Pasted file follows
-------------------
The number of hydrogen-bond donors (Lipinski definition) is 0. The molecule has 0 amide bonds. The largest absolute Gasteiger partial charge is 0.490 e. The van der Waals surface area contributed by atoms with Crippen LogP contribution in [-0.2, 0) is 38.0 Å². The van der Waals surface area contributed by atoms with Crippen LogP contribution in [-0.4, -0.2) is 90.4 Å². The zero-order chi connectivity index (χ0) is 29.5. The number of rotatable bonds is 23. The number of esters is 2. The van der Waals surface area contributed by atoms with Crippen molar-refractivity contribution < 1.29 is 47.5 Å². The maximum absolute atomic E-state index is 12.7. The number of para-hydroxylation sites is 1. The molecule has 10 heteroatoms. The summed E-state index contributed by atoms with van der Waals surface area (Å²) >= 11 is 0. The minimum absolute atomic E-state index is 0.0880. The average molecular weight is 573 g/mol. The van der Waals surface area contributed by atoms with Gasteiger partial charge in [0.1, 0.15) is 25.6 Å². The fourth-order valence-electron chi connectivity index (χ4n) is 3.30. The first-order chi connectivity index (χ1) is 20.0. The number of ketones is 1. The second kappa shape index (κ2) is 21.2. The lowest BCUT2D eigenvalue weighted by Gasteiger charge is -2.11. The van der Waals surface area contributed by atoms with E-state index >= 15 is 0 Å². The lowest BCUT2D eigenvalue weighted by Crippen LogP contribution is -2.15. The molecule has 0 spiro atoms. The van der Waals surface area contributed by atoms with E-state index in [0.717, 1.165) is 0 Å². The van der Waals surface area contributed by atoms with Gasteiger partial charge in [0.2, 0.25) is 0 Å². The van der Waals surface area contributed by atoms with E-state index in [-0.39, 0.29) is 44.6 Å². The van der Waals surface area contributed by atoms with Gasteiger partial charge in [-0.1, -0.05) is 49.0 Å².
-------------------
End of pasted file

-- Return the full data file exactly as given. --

The number of hydrogen-bond donors (Lipinski definition) is 0. The molecule has 0 amide bonds. The largest absolute Gasteiger partial charge is 0.490 e. The van der Waals surface area contributed by atoms with Crippen LogP contribution in [-0.2, 0) is 38.0 Å². The van der Waals surface area contributed by atoms with Crippen LogP contribution in [-0.4, -0.2) is 90.4 Å². The zero-order chi connectivity index (χ0) is 29.5. The number of rotatable bonds is 23. The number of esters is 2. The van der Waals surface area contributed by atoms with Crippen molar-refractivity contribution < 1.29 is 47.5 Å². The maximum absolute atomic E-state index is 12.7. The number of para-hydroxylation sites is 1. The molecule has 10 heteroatoms. The summed E-state index contributed by atoms with van der Waals surface area (Å²) >= 11 is 0. The minimum absolute atomic E-state index is 0.0880. The average molecular weight is 573 g/mol. The van der Waals surface area contributed by atoms with Gasteiger partial charge in [0.1, 0.15) is 25.6 Å². The fourth-order valence-electron chi connectivity index (χ4n) is 3.30. The first-order chi connectivity index (χ1) is 20.0. The number of ketones is 1. The second kappa shape index (κ2) is 21.2. The lowest BCUT2D eigenvalue weighted by Gasteiger charge is -2.11. The van der Waals surface area contributed by atoms with E-state index >= 15 is 0 Å². The lowest BCUT2D eigenvalue weighted by Crippen LogP contribution is -2.15. The molecule has 0 spiro atoms. The van der Waals surface area contributed by atoms with E-state index in [0.717, 1.165) is 0 Å². The van der Waals surface area contributed by atoms with Gasteiger partial charge in [0.2, 0.25) is 0 Å². The van der Waals surface area contributed by atoms with E-state index in [-0.39, 0.29) is 44.6 Å². The van der Waals surface area contributed by atoms with Gasteiger partial charge in [-0.1, -0.05) is 49.0 Å².